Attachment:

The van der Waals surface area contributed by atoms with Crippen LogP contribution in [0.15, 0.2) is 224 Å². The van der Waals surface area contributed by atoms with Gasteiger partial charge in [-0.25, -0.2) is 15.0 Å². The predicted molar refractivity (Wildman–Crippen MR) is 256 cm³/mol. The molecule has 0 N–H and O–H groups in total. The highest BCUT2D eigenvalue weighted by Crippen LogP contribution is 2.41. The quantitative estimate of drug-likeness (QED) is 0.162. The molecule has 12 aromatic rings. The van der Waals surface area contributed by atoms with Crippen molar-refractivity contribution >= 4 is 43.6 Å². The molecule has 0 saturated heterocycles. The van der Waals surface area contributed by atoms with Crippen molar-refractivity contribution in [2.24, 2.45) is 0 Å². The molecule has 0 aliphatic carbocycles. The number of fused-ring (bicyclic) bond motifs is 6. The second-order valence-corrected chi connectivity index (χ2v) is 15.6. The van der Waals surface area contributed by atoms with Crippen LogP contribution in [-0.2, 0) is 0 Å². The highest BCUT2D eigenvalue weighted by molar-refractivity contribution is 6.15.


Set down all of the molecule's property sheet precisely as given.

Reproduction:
The van der Waals surface area contributed by atoms with Crippen LogP contribution in [0.15, 0.2) is 224 Å². The van der Waals surface area contributed by atoms with Gasteiger partial charge in [-0.25, -0.2) is 15.0 Å². The predicted molar refractivity (Wildman–Crippen MR) is 256 cm³/mol. The molecule has 0 N–H and O–H groups in total. The highest BCUT2D eigenvalue weighted by Crippen LogP contribution is 2.41. The quantitative estimate of drug-likeness (QED) is 0.162. The molecule has 12 aromatic rings. The van der Waals surface area contributed by atoms with Crippen molar-refractivity contribution >= 4 is 43.6 Å². The molecule has 0 saturated heterocycles. The van der Waals surface area contributed by atoms with Crippen molar-refractivity contribution in [2.24, 2.45) is 0 Å². The molecule has 0 aliphatic carbocycles. The number of fused-ring (bicyclic) bond motifs is 6. The second-order valence-corrected chi connectivity index (χ2v) is 15.6. The van der Waals surface area contributed by atoms with Crippen LogP contribution in [-0.2, 0) is 0 Å². The highest BCUT2D eigenvalue weighted by molar-refractivity contribution is 6.15.